Accordingly, since the display of a measured value or advice, e.g., therapeutic advice, is given under consideration of the measurement error and its relevance for the later reached blood glucose value, it is possible to communicate or present therapeutic advice or a measurement display that is informative and correct for the user. It can be taken into account by the device that a measurement is within a range that allows advice to be presented or communicated despite the measurement error or is within a range that leads to a critical point so that no advice or modified advice has to be given.

An advantage of the present invention is therefore that in those ranges of glucose where correct therapy advice can be given despite a large measurement error such advice will be given. On the other hand, in those ranges where it is necessary to have a low error for giving a correct therapy advice such advice can be inhibited or modified or replaced by a warning. The display may be presented or communicated in any suitable form, e.g. either directly on a device, or by wireless (infrared, radiofrequencies) or wirebound data connection with a device.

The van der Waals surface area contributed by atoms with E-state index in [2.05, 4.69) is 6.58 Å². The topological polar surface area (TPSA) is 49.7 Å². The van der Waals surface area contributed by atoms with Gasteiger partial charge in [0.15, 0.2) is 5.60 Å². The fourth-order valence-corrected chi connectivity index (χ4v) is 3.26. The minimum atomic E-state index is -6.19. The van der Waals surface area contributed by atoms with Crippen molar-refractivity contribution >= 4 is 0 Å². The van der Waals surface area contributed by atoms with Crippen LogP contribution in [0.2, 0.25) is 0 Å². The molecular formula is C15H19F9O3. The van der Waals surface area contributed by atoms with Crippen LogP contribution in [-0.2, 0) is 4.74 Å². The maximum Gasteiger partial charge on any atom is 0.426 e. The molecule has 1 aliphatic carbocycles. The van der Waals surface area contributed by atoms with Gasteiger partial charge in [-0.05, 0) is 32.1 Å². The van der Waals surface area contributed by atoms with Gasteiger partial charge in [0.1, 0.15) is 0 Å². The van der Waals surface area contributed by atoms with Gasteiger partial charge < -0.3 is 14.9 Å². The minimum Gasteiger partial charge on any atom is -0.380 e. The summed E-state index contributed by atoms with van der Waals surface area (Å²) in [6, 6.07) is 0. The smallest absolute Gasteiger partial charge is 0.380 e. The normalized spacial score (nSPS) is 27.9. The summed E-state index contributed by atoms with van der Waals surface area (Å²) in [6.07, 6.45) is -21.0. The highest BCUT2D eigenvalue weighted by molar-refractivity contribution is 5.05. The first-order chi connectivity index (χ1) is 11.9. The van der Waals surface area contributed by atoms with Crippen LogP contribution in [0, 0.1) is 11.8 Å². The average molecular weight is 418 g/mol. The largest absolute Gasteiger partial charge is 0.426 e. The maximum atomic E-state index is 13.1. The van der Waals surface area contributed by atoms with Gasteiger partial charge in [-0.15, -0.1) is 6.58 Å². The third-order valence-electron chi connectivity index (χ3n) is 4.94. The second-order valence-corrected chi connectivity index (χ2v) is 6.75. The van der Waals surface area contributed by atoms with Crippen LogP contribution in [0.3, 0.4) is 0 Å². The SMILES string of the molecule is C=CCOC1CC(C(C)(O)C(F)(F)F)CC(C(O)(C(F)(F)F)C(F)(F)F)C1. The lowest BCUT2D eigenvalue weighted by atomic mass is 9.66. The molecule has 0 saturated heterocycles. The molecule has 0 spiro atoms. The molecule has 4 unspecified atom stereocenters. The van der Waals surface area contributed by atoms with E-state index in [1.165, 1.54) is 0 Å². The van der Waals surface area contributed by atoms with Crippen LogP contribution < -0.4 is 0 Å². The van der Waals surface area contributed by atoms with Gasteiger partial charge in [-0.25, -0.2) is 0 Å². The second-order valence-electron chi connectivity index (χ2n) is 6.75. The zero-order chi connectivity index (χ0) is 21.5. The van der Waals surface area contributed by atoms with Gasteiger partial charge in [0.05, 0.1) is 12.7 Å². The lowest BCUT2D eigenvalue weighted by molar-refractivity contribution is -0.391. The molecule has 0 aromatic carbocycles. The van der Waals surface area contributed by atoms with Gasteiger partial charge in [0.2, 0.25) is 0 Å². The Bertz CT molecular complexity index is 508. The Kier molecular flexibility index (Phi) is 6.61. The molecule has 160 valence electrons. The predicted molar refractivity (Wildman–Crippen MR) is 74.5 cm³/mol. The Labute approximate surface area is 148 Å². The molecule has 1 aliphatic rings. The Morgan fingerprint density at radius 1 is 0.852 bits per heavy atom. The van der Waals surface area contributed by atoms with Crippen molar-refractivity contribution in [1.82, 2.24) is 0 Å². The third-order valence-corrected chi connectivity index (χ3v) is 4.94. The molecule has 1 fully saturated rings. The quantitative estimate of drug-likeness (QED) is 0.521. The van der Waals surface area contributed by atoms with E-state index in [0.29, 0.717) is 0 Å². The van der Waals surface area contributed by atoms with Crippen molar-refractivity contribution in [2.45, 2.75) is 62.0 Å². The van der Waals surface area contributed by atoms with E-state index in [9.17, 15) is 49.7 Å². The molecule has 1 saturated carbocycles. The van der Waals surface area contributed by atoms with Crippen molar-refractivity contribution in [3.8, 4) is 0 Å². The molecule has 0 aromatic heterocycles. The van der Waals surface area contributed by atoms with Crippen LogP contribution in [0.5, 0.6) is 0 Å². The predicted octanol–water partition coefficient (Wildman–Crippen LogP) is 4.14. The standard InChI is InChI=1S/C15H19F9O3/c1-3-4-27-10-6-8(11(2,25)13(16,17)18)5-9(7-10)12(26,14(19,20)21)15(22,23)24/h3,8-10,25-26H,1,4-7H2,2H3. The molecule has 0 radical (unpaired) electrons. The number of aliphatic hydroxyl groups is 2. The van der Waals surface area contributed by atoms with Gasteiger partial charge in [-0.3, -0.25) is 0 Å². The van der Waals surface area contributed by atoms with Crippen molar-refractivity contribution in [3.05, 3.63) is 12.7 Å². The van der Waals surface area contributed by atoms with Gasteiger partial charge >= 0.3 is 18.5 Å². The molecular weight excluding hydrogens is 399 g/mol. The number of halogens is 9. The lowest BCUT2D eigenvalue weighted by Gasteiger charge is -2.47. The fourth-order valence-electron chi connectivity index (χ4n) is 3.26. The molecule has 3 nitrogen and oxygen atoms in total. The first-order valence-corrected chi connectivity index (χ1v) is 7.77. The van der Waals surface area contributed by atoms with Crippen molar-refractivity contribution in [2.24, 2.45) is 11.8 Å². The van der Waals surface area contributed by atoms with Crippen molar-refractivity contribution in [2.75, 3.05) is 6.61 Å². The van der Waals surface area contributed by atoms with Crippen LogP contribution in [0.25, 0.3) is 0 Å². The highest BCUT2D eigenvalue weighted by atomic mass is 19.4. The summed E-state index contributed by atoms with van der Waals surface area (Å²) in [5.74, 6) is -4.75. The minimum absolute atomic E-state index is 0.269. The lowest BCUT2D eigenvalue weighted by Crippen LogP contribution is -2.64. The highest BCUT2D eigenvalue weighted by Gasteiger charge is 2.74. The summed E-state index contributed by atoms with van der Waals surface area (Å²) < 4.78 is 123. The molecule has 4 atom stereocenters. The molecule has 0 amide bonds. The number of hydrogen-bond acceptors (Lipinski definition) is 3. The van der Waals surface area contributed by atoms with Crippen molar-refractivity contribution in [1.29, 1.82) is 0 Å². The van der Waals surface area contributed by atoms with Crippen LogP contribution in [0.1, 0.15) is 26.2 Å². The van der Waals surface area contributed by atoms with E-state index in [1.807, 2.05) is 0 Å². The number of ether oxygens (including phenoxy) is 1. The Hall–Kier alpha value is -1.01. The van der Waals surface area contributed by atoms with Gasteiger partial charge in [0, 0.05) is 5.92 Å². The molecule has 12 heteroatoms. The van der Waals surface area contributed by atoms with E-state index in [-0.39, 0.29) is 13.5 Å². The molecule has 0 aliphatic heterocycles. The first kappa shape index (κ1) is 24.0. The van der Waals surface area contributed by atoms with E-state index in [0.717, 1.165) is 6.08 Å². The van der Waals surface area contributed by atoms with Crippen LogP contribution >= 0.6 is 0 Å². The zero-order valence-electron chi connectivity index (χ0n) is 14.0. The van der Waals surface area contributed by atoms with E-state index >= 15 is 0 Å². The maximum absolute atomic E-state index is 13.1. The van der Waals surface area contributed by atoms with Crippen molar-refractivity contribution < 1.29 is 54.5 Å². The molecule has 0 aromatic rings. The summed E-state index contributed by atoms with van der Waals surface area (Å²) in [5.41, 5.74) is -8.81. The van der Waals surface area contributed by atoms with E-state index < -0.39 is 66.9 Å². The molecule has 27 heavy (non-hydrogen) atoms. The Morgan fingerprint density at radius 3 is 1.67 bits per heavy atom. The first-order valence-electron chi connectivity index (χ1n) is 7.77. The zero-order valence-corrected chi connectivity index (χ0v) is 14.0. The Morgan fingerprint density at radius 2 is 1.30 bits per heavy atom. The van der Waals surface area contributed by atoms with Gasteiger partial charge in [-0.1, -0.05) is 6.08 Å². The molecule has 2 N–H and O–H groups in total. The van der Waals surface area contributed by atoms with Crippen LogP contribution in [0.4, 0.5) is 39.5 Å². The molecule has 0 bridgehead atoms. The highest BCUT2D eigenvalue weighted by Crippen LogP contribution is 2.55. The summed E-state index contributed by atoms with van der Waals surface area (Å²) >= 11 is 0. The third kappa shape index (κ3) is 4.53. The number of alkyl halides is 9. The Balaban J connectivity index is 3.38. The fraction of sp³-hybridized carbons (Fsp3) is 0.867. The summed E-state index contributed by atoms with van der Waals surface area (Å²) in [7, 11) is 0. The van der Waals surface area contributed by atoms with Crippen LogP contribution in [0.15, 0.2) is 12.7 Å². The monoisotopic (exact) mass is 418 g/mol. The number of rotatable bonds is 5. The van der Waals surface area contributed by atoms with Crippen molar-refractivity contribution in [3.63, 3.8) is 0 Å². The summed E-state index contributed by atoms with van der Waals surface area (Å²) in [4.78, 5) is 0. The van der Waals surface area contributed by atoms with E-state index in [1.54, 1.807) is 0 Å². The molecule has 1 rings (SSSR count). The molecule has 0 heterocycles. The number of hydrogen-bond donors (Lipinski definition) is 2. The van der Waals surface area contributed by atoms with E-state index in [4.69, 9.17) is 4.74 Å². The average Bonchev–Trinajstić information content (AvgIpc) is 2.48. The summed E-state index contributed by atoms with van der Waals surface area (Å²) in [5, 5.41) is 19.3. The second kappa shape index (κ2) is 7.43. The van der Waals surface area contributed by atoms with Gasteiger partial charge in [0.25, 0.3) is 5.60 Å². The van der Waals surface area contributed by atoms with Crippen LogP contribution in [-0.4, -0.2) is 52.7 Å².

For example, if the device is a continuously monitoring glucose device that reacts on movements of the wearer in such a way that movements may increase the measurement error, it may be preferred to have a movement sensor included in the device so that the error by movement can be included in the above explained calculation by adding a further error parameter.

While preferred embodiments of the present invention are shown and described, it should be understood that the invention is not limited thereto but may be otherwise variously embodied and practiced within the scope of the following claims.

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Referenced by
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US20110070565 *Sep 17, 2010Mar 24, 2011Sysmex CorporationPostprandial blood glucose estimating apparatus, postprandial blood glucose estimating method, and computer program product
Classifications
U.S. Classification600/365
International ClassificationA61B5/00
Cooperative ClassificationA61B5/14532, A61B5/7275, A61B5/743, A61B5/7445
European ClassificationG01N27/327B, A61B5/74D10